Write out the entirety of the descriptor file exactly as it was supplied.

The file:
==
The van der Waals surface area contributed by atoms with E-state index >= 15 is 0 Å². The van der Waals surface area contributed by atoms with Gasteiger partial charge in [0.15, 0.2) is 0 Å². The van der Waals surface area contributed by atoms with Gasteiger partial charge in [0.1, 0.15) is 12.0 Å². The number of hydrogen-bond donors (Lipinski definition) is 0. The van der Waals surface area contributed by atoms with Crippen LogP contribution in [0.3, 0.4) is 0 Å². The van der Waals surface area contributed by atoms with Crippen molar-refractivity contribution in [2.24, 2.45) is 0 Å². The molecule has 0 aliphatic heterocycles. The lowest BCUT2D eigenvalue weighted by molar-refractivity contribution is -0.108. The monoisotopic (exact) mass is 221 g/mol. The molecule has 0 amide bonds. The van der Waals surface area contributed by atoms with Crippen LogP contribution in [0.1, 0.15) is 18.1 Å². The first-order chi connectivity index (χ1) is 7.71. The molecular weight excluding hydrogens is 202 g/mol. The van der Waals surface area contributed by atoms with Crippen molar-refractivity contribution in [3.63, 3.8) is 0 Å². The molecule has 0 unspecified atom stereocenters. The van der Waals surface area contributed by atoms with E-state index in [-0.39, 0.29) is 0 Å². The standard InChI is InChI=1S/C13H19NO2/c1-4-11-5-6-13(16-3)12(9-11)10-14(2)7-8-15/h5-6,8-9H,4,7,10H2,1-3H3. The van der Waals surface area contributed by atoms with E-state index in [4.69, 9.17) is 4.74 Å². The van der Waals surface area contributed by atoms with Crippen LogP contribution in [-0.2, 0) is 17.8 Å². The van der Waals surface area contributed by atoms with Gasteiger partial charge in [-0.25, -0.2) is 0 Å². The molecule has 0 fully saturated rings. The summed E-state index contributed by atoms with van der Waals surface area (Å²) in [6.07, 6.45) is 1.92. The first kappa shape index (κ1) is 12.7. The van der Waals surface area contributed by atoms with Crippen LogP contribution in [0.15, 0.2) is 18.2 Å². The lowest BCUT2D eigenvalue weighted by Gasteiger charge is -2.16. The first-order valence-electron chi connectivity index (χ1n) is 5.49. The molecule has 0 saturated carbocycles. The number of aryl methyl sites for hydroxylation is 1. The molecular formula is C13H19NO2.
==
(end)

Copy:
The van der Waals surface area contributed by atoms with E-state index >= 15 is 0 Å². The van der Waals surface area contributed by atoms with Gasteiger partial charge in [0.15, 0.2) is 0 Å². The van der Waals surface area contributed by atoms with Gasteiger partial charge in [0.1, 0.15) is 12.0 Å². The number of hydrogen-bond donors (Lipinski definition) is 0. The van der Waals surface area contributed by atoms with Crippen LogP contribution in [0.3, 0.4) is 0 Å². The van der Waals surface area contributed by atoms with Crippen molar-refractivity contribution in [2.24, 2.45) is 0 Å². The molecule has 0 aliphatic heterocycles. The lowest BCUT2D eigenvalue weighted by molar-refractivity contribution is -0.108. The monoisotopic (exact) mass is 221 g/mol. The molecule has 0 amide bonds. The van der Waals surface area contributed by atoms with Crippen LogP contribution in [0.1, 0.15) is 18.1 Å². The first-order chi connectivity index (χ1) is 7.71. The molecular weight excluding hydrogens is 202 g/mol. The van der Waals surface area contributed by atoms with Crippen molar-refractivity contribution in [3.63, 3.8) is 0 Å². The molecule has 0 unspecified atom stereocenters. The van der Waals surface area contributed by atoms with E-state index in [-0.39, 0.29) is 0 Å². The standard InChI is InChI=1S/C13H19NO2/c1-4-11-5-6-13(16-3)12(9-11)10-14(2)7-8-15/h5-6,8-9H,4,7,10H2,1-3H3. The van der Waals surface area contributed by atoms with E-state index in [4.69, 9.17) is 4.74 Å². The van der Waals surface area contributed by atoms with Crippen LogP contribution in [-0.2, 0) is 17.8 Å². The van der Waals surface area contributed by atoms with Gasteiger partial charge in [-0.25, -0.2) is 0 Å². The molecule has 0 fully saturated rings. The summed E-state index contributed by atoms with van der Waals surface area (Å²) in [6.07, 6.45) is 1.92. The first kappa shape index (κ1) is 12.7. The van der Waals surface area contributed by atoms with Crippen LogP contribution in [0.15, 0.2) is 18.2 Å². The lowest BCUT2D eigenvalue weighted by Gasteiger charge is -2.16. The first-order valence-electron chi connectivity index (χ1n) is 5.49. The molecule has 0 saturated carbocycles. The number of aryl methyl sites for hydroxylation is 1. The molecular formula is C13H19NO2.